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Tuesday, June 07, 2005

Changing Web, PubSub : Retrospective Search Vs Prospective Search

John Battelle while covering PubSub writes, Bob Wyman, CTO and founder of views traditional search as searching the "GrayWeb" - that part of the web which is available and open, but is rarely seen because our view of the web is so dependent on traditional approaches to search. Wyman focuses on that portion of the GrayWeb that changes rapidly - the "ChangingWeb" where the future hits the present, where the unique element of the dataset is the fact of its newness. That window - when the information is knowable, but before it becomes forever eternalized in The Index - is where PubSub lives. PubSub crawls (mostly) blog feeds and offers a service that allows you to stay abreast of topics you choose as new information breaks. PubSub is named for "publish/subscribe" - a well traveled piece of IT theory that has, at its core, the assumption of structured data. Wyman claims to have figured out algorithms which allow PubSub to process the ChangingWeb rapidly and "at internet scale" matching at Internet Scale (i.e. 3 billion matches per second is the current benchmark number)
He plans to create tools that allows bloggers to easily tag their posts with category like information.He's already built plug ins for Word Press and is looking to continue his work with other platforms like MT, which have similar widgets that so far are not aligned around a particular standard. It's yet another attempt to build the semantic web from the bottom up, and it suffers from all the foibles of such an effort, but the intent is good - let the individual publishers build data structures which, in aggregate, create a fuzzy kind of value that developers can tap into. Services might evolve which are built on the premise of freely available data -, a new kind of publishing model, where value comes from what you do with the data, as opposed to who owns access to the data. This would be a big change - eBay, Monster, Yahoo, et al are all based on the idea of owning the environment in which structured data lives.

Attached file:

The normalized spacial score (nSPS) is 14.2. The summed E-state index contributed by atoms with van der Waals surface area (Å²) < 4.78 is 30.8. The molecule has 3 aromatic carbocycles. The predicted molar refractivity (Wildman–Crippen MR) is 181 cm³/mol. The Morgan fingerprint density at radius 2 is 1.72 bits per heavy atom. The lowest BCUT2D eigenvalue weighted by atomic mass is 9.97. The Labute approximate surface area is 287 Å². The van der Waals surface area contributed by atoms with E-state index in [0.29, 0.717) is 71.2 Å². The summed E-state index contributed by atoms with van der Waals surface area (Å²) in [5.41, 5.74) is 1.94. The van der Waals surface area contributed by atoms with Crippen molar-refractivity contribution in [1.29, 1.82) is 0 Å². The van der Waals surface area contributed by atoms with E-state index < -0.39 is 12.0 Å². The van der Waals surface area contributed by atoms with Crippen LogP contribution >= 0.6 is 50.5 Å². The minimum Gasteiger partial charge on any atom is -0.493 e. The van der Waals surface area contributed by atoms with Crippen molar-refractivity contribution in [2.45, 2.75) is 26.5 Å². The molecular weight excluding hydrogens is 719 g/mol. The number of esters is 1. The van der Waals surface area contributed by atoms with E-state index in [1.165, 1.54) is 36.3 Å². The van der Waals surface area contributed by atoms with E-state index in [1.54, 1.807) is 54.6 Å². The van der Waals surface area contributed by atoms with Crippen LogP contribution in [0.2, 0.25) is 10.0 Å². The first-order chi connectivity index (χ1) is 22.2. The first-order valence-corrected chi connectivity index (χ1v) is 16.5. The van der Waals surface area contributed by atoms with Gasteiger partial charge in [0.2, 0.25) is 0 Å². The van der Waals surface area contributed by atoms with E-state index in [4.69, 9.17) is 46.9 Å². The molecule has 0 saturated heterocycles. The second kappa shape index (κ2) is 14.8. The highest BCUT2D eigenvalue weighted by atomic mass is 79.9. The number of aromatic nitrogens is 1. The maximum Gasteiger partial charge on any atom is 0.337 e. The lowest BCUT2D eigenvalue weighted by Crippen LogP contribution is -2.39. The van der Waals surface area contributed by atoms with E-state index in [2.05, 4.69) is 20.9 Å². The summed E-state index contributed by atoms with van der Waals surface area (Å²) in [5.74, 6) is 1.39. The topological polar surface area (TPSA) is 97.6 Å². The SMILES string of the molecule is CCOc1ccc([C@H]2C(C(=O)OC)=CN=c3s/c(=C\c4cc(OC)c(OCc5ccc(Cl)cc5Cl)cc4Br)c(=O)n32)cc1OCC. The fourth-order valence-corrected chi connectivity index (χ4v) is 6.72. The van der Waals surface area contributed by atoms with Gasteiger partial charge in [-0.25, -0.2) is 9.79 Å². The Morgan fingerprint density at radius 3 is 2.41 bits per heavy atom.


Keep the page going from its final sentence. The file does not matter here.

Greg Linden, founder and CEO of Findory, wrote this comment to Battelle's piece on PubSub:The information overload problem looms large for these types of alert systems. Grappling with this problem isn't trivial. Current solutions require people to manually construct queries that only return manageable amounts of interesting and useful information, a laborious task that will frustrate most mainstream users. Future solutions will need to learn what information you want and construct the filters automatically, personalizing the information stream for your individual needs.
Fred Wilson,commenting on this writes,(I totally agree with his comment)the companies that are working specifically on the The Changing Web that come to one’s mind are PubSub, Findory, Topix, Feedster, Technorati, and delicious. RSS, search, tagging, web 2.0, and peer economies are all coming together to make "The Changing Web" more important, more accessible, and more monetizable. Peer economies, or the architecture of participation, or is going to play a big role in harnessing The Changing Web for commercial applications.Indeed changin web and integration of mobile search technologies would be among the next few key things in the search market.

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Sadagopan's Weblog on Emerging Technologies, Trends,Thoughts, Ideas & Cyberworld
"All views expressed are my personal views are not related in any way to my employer"